How to Read a VPN Speed Test and Ping Test

If you’re planning on using a VPN to protect your privacy online, it’s important to know what speed you’re actually getting. You don’t want to pay for high-speed VPN only to find out it doesn’t always work as expected. The following guide will help you interpret the various results of a VPN speed test for a popular, fast, and reliable VPN provider.


When you launch a VPN, you’ll see a speed test at the top of the screen. This is the result of a request to the VPN’s server, which is sent every few minutes throughout the day.

The idea is that if the server is too busy to respond to your request quickly, it might indicate that you’re connected to a less optimised server. However, this could also mean that the server is simply having a hard time keeping up with all the requests. In that case, you’ll need to consider upgrading your VPN plan.

Interpreting The Results Of A VPN Speed Test

When you first launch a VPN, you’ll see a screen asking you to enter your email address and click ‘Create Account’. After that, you’ll see a VPN sign up wizard. On the left side of the screen, you’ll see different connection modes. For the purposes of this tutorial, we’ll be focusing on the Classic (Open VPN) mode.

As mentioned, if you launch a VPN and choose Classic (Open VPN) mode, you’ll see a speed test at the top of the screen. To the right of the speed test, you’ll see five red dots. These are the five networks that the VPN is currently connecting to.

If the speed is extremely slow compared to your expected speed, you can try choosing one of the other four connection modes. However, if the speed is close to your expected speed, there’s no need to change anything. Simply wait till the next speed test (usually every few minutes).

Common Problems And Potential Solutions

In addition to slow speeds, you might also encounter the following problems when using a VPN.

No Speed Improvement

If you perform a VPN speed test immediately after connecting to a network (e.g., a WiFi hotspot), the results will show no apparent speed improvement. The reason for this is that the VPN isn’t yet fully configured. It takes some time for OpenVPN to assign you a dynamic IP address and login to your account.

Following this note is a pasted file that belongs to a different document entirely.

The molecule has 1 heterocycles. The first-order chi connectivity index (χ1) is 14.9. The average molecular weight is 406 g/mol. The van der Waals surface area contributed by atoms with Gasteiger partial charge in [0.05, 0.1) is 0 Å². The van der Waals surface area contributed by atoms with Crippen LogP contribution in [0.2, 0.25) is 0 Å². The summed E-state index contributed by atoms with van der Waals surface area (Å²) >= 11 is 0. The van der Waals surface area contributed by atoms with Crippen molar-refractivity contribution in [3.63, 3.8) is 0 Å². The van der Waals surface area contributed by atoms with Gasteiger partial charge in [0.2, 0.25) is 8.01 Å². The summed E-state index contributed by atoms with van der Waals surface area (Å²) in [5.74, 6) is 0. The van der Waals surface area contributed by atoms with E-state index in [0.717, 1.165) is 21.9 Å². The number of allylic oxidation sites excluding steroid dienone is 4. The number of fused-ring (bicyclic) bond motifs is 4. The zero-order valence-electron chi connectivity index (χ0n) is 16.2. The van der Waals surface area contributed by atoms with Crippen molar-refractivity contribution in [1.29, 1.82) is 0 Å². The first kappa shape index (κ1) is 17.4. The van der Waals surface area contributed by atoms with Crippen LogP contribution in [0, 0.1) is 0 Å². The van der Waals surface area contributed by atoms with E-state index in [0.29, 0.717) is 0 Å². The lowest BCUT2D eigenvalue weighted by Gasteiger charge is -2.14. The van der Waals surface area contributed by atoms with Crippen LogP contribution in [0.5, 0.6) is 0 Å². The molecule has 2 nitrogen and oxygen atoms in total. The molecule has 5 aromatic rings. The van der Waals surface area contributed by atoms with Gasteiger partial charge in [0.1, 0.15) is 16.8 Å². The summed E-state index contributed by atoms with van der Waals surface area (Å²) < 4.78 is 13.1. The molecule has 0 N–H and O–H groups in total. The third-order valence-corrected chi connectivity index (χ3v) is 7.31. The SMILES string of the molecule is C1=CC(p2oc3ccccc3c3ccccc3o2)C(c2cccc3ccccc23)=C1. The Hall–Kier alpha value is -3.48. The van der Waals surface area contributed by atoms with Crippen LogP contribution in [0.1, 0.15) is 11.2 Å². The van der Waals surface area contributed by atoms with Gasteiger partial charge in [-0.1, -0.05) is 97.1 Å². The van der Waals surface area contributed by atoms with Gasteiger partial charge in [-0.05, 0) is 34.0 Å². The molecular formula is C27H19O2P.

To verify that your VPN is indeed working, you can enter the following command in the terminal:

ping | grep -i "round-trip"

This command will make your computer ping multiple times. The number of round trips will determine how well your computer is able to communicate with Typically, a ping should reach four times before the result becomes unreliable. However, you should note that this might vary depending on your Internet connection. If your Internet connection is fast, you might see a higher number of rounds before the results become unreliable.

Unreliable Results

Depending on the VPN you are using, you might get a result that is completely unreliable. For example, if you are using the ProtonVPN app to connect to ProtonVPN and choose the Free option, you’ll get unreliable results. This happens because ProtonVPN is a free option and doesn’t offer a money-back guarantee. If you are unsatisfied with their service, you’ll have to contact customer support for a refund.

Using VPN For Privacy

A common question that comes up when people read about VPNs is “Can I use a VPN to protect my privacy?” The short answer is yes, you can use a VPN to protect your privacy as long as you understand the risks. In order to properly protect your privacy while using a VPN, you will need to engage in a little bit of extra work. For example, you will need to ensure that your VPN is set up to hide your IP address (a process which we discussed earlier in this article). With that, you can ensure that your personal data is not being tracked by third parties (e.g., advertisers). You will also need to take care not to use any personal details when logging in to forums or using social media sites that are not private.

Using VPN for privacy is not a trivial task. If you want to do it right, it will require some time to go through the steps. For that reason, we’ve created this quick-cheat sheet containing all the basic information you need to know about using a VPN for privacy. Make sure to bookmark it so you can come back to it whenever you need. It will be updated regularly to ensure that you always have the most recent information.

To follow along, simply open up the Cheat Sheet in a new tab. When you’re done, come back here and make sure to print out and save the page. That way you’ll always have a physical copy close at hand.


In conclusion, we’d like to remind you that the information discussed here is only relevant if you are using a VPN to protect your privacy. For the sake of privacy, we highly recommend that you avoid using public Wi-Fi when you can. Instead, use a VPN to ensure that your personal data is not being monitored or recorded by third parties (e.g., advertisers or internet service providers).

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